Astro Boy, the pioneering manga created by Osamu Tezuka, has been captivating fans for over 60 years. Naoki Urasawa, inspired by Tezuka’s work, created Pluto in the early 2000s. A reimagining of Astro Boy’s story arc “The Greatest Robot on Earth,” Pluto takes on the form of a murder mystery. The new anime adaptation by Netflix breathes fresh life into Urasawa’s masterful execution while exploring familiar themes in science fiction.
Breaking Down Barriers
Many stories about artificial intelligence emphasize the virtuous traits that separate humans from robots, such as the ability to understand love or form emotional connections. In Pluto, these barriers have already been broken. Robots in this world can successfully emulate positive emotions, even getting married. In this universe, humans and robots are separated by their flaws. While humans are capable of committing murder due to extreme emotions, robots are assumed to act with cold rationality.
The Divide Between Humans and Robots
The divide between humans and robots in Pluto is embodied by the two main characters, Gesicht and Atom. Gesicht is a robot detective with the ability to analyze crime scenes instantly. Atom, on the other hand, is a child-sized robot with more human-like traits such as distractibility and curiosity. Together, they challenge each other’s perspectives and show the potential of what robots can achieve. Their contrasting appearances serve as a visual representation of how much adults can learn from children.
Legal Recognition and Internal Struggles
Pluto centers on the internal struggles of robots like Gesicht and Atom, who are full citizens deserving of legal recognition. Prejudice against robots is portrayed as an extremist view, and both humans and robots dismiss the emotions expressed by robots, considering them flaws rather than features. This allows the series to explore the dehumanization of social groups and challenge societal assumptions.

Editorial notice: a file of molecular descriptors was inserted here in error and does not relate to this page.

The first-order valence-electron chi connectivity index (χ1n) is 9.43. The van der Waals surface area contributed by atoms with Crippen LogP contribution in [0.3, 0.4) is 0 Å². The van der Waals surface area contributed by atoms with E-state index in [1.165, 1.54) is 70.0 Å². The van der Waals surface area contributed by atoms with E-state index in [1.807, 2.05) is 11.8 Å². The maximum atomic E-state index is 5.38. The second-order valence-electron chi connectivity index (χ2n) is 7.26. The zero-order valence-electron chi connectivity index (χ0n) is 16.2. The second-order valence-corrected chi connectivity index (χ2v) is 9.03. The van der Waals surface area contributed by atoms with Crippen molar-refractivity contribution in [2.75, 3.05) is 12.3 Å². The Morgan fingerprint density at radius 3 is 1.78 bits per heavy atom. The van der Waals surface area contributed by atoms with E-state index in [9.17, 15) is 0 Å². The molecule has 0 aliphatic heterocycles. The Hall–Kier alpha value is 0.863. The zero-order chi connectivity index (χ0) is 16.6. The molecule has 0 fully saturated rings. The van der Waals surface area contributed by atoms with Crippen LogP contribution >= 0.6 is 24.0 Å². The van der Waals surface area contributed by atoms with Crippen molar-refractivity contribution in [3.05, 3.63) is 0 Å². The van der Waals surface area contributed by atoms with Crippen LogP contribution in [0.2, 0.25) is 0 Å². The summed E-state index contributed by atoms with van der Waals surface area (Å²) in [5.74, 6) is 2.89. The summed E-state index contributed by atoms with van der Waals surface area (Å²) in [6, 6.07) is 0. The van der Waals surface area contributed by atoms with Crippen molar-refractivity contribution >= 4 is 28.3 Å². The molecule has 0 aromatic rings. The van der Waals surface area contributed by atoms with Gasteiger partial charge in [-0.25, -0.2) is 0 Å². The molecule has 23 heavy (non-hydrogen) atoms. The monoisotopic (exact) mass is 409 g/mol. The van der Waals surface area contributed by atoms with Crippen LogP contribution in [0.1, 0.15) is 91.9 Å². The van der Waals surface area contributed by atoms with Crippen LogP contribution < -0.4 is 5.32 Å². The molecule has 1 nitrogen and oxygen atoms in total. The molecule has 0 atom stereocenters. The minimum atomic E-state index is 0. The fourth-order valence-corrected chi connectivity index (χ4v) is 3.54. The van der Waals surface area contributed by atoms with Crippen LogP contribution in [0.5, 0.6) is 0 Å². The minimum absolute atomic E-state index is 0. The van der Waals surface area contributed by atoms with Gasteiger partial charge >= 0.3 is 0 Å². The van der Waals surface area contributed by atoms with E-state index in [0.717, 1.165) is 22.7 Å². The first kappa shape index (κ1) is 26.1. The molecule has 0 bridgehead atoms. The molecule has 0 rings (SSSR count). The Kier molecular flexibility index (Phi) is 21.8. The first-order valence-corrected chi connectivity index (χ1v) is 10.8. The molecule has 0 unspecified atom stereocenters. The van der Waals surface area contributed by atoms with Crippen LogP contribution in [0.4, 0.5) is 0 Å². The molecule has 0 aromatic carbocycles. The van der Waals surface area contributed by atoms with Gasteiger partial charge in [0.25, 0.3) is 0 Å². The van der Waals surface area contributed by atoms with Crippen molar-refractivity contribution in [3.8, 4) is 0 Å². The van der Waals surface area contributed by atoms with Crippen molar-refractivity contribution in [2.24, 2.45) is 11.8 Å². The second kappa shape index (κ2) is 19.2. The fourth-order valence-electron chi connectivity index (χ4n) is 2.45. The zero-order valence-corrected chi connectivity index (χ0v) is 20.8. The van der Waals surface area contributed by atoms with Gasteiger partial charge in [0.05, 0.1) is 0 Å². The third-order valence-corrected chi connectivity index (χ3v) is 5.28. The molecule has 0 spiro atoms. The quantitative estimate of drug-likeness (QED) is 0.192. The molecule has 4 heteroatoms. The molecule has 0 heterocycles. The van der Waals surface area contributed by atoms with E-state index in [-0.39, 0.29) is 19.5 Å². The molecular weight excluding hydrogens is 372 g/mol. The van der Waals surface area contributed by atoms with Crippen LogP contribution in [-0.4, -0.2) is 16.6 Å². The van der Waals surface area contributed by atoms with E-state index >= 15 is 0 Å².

The Central Asia War and Remorse
Pluto delves into the 39th Central Asia War, a conflict that serves as a metaphor for the Iraq War. Gesicht and other powerful robots are haunted by the guilt of slaughtering innocent enemy robot citizens. Urasawa skillfully contrasts characters describing robots as heartless with the robots’ genuine remorse.
Juxtaposing Atrocities and Present-Day Actions
Pluto’s most impactful scenes juxtapose the atrocities committed by robots with their present-day activities. One example is North No. 2, a gentle robot veteran who, in a flashback, is shown mercilessly mowing down enemy robots. This dissonance forces the audience to confront the complexity and contradictions within the characters.
The Best Way to Watch Pluto
The English dub of Pluto is exceptional, with each voice perfectly suited to its respective role. It surpasses the original and avoids common Netflix dub issues. Watching the show in English is highly recommended for an immersive experience.
The Mystery That Isn’t
While Pluto starts as a murder mystery, it quickly becomes apparent that the killer’s identity is not the main focus. The identity is revealed as an extension of a character rather than a shocking twist, making the episodes spent unraveling the mystery feel wasted.